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What Shakespeare Knew

Antonio
In sooth, I know not why I am so sad.
It wearies me; you say it wearies you.
But how I caught it, found it, or came by it,
What stuff ’tis made of, whereof it is born,
I am to learn.
And such a want-wit sadness makes of me,
That I have much ado to know myself.
– Merchant of Venice
Poor old Antonio, baffled by the cause of his sadness, tired of it and tiring others.  But how he caught it, found it, what it’s made of, where it originated, this he knows he has to discover.  I have much work, he says, to know myself.
I am now properly diagnosed as Bipolar and am receiving effective treatment.  But I don’t think this absolves me of the responsibility of trying to understand myself, trying to separate my illness from the rest of me.  In some ways, I am just meeting myself for the first time.  In 37 years of being bipolar, I never really got the chance.  Real healing isn’t about the medications I take.  Real healing is understanding the person that medications make it possible for me to be.  Much ado to know my healthy self, indeed.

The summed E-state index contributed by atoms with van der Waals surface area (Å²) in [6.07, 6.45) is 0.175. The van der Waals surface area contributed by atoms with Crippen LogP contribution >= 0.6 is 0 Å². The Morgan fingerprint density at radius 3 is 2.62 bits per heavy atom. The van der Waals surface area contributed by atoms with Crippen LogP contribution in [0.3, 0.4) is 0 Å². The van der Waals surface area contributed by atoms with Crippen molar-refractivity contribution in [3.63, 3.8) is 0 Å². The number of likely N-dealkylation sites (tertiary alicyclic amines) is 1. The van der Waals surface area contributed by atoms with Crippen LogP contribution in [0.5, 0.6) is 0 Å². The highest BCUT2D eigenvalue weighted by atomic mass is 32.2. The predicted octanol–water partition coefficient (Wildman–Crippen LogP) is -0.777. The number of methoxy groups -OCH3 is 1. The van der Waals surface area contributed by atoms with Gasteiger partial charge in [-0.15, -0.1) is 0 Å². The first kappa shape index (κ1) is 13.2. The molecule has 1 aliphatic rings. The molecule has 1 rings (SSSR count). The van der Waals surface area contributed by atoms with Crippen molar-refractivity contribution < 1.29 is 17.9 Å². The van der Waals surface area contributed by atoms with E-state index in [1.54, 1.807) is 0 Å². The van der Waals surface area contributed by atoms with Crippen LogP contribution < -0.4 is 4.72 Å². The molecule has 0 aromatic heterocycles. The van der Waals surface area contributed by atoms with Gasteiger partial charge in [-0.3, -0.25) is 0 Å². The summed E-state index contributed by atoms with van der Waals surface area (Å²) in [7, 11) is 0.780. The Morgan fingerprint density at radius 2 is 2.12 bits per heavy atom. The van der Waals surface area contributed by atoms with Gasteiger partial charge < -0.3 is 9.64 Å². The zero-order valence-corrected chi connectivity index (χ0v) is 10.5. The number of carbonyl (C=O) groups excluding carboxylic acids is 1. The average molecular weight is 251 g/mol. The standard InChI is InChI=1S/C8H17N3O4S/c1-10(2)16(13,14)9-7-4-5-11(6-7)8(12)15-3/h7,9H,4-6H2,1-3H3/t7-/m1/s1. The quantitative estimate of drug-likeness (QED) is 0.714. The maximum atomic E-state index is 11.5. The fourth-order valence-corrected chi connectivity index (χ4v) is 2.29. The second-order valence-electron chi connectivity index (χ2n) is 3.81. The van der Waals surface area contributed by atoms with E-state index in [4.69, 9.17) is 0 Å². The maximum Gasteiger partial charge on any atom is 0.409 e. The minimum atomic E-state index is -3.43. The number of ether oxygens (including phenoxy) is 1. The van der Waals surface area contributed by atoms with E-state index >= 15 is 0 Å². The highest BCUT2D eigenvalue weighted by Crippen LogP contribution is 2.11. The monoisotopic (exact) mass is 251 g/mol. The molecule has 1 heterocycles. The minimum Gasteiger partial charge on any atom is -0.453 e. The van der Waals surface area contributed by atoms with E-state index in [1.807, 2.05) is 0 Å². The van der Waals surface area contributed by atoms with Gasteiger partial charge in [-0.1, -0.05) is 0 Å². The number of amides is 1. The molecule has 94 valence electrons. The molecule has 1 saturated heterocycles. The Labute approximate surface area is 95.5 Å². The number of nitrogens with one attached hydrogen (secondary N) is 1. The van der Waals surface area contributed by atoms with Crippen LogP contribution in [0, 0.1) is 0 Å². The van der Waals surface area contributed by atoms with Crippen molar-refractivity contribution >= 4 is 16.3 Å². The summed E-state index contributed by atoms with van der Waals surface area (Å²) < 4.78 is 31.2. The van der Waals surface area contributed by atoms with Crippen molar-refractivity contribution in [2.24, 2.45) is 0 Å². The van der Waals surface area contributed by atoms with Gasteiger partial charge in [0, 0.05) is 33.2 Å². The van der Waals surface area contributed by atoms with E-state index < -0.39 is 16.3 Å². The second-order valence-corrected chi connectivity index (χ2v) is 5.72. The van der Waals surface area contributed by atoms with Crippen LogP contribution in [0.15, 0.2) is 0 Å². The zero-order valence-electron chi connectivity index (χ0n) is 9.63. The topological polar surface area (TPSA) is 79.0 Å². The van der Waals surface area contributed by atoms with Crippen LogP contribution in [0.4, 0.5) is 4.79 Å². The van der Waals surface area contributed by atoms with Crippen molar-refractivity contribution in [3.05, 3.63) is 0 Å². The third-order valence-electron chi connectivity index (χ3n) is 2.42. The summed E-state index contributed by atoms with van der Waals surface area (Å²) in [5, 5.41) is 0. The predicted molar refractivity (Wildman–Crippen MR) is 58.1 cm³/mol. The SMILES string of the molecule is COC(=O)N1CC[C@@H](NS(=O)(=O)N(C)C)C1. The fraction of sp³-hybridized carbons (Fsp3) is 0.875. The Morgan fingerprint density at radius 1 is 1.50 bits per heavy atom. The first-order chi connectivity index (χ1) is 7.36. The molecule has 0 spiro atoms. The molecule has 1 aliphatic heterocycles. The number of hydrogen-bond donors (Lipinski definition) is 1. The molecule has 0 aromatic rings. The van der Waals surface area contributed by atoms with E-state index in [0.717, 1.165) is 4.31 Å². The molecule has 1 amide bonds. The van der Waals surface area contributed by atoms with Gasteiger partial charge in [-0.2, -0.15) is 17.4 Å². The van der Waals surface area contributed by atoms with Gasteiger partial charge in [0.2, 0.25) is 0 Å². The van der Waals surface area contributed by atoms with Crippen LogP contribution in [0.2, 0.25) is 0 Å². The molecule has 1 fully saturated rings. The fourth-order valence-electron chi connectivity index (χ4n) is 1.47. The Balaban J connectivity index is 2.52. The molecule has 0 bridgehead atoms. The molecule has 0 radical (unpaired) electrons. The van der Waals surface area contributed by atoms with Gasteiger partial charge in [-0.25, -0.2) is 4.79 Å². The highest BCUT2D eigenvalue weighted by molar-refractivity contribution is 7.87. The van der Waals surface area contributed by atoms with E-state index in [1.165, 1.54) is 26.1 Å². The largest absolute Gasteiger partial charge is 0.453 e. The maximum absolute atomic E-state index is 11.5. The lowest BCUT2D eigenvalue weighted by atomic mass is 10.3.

Macbeth:
Canst thou not minister to a mind diseas’d,
Pluck from the memory a rooted sorrow,
Raze out the written troubles of the brain,
And with some sweet oblivious antidote
Cleanse the stuff’d bosom of that perilous stuff
Which weighs upon the heart?

Doctor:
Therein the patient
Must minister to himself.

-Macbeth

No pill or doctor can fully “raze out the written troubles of the brain”.  Bipolar Disorder is rooted in the brain, but it has emotional, psychological and behavioral implications.  It is not a broken leg that can be set, a laceration that can be stitched up.  It’s a comprehensive illness, and I have to be part of the solution.  Bipolar disorder has cost me a lot, without question.  But along the way, life happened, too.  I made some poor choices, damaged relationships.  I have some resentments, and a lot of lingering hurt and regret.  There isn’t a pill for that.  In these, my most private struggles, I must minister to myself, stitching up my own internal wounds as I have the clarity and strength to do so.  Medication has stabilized my bipolar disorder, but the rest of it, the messy, deep, borrowing rest of it, is my job.  And mine alone.




This post first appeared on Bipolar Steady And Strong, please read the originial post: here

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